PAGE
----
Page:Popular Science Monthly Volume 37.djvu/834

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had died from hydrophobia, and to reduce the germs through numerous generations by a system of modifying treatment until they have lost, in some degree, their fatal virulence, while at the same time they may have retained a protective activity within the limits of safety.

In the warfare with the pathogenic microbes the idea of employing certain species as our allies, and opposing them against the very dangerous ones, is brilliant, and there are many facts encouraging the belief that the kingdom of the microbes may be further divided against itself, through the natural voracity of its numerous clans. Surely any tactics and every means, agressive and defensive, must be made available against an enemy so insidious and so formidable.


IN his Lectures on Chemical Philosophy, J. B. Dumas has taken notice of the "singular contrast which is to be remarked among ancient peoples between the nourishing condition of industrial chemistry and the entire absence of theoretical chemistry." Empiricism, commanded by the necessities of material life, had, in fact, to precede the disinterested speculations of the reasoning powers. In this way the Phoenicians and Egyptians made discoveries of great significance in the arts of metallurgy, glass-working, and dyeing, without being guided by any scientific light. They interpreted them in a mystical sense, conformable to their religious conceptions of nature. Whatever we may think of their theories, we can not forget the positive bases of them; for the rational science of our century has been derived from their observations, winnowed by the ages. The facts have resisted the assaults of time, while the magic, the theurgic doctrines, found to be sterile, have gradually disappeared to give place at last to the fruitful idea of natural laws. It was a curious metamorphosis, in which astrology, alchemy, and the old medicine predicating the virtues of stones and talismans, mark the transition from the ancient to the modern mind.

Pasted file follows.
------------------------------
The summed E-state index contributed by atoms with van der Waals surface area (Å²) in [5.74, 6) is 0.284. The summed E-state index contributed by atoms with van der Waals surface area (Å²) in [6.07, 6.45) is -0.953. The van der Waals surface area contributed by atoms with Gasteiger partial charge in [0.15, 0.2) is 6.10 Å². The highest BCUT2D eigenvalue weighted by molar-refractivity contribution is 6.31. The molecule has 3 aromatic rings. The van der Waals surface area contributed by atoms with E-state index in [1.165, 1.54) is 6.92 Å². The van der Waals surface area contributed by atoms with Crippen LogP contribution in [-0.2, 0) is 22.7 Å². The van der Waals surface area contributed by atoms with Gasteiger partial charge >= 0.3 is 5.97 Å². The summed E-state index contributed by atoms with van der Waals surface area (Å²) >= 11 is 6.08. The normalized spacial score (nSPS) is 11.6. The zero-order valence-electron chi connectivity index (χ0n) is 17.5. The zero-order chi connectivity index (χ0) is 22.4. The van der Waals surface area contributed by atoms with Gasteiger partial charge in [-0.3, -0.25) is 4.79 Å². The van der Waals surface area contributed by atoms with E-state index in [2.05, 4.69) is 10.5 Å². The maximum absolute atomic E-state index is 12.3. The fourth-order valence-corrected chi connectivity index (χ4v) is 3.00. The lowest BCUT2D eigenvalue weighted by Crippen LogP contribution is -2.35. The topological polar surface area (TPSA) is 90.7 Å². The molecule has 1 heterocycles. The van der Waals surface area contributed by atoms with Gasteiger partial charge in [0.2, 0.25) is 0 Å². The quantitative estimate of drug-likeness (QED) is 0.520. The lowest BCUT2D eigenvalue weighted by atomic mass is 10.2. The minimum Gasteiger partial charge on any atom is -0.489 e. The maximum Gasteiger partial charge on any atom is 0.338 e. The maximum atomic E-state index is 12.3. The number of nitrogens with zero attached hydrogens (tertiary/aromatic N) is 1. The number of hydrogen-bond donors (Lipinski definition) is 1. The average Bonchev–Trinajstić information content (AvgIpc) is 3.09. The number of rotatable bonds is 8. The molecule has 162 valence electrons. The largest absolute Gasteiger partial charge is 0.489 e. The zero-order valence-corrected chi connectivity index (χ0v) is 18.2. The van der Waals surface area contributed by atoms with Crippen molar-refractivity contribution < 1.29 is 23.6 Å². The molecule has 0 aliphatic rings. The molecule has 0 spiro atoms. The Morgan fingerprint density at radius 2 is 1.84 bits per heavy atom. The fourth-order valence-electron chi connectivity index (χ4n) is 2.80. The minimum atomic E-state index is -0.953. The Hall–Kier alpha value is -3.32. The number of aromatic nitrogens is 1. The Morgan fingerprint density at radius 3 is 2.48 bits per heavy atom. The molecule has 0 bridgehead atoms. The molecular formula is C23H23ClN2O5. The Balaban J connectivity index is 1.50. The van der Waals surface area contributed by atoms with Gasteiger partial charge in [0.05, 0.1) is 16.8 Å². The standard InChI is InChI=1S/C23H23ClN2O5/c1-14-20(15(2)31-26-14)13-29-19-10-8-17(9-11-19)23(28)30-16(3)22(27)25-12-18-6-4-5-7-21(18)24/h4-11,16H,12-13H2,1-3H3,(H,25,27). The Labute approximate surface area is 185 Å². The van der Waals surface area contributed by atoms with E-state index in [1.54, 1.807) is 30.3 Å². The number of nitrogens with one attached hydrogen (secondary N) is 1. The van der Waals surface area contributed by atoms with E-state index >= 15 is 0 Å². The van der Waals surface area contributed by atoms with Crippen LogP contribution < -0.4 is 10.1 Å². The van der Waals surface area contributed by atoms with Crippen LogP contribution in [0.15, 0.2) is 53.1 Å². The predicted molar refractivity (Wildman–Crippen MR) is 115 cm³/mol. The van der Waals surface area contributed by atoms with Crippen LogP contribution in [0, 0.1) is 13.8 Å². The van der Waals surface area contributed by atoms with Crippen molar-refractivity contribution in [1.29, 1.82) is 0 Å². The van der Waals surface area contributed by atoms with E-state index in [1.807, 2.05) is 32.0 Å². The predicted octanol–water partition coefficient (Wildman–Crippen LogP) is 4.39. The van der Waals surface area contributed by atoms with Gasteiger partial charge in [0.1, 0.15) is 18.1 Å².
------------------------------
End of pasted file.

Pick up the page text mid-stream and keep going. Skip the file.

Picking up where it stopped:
It is with great interest that we follow with M. Berthelot[1] the evolution that has thus taken place in chemistry from the ancient Orientals to the Greeks, and from them to us; for it is associated with the development of philosophical ideas, consequently with the history of the human mind. From the time when alchemy

  1. Les Origines de l'Alchimie (Origins of Alchemy).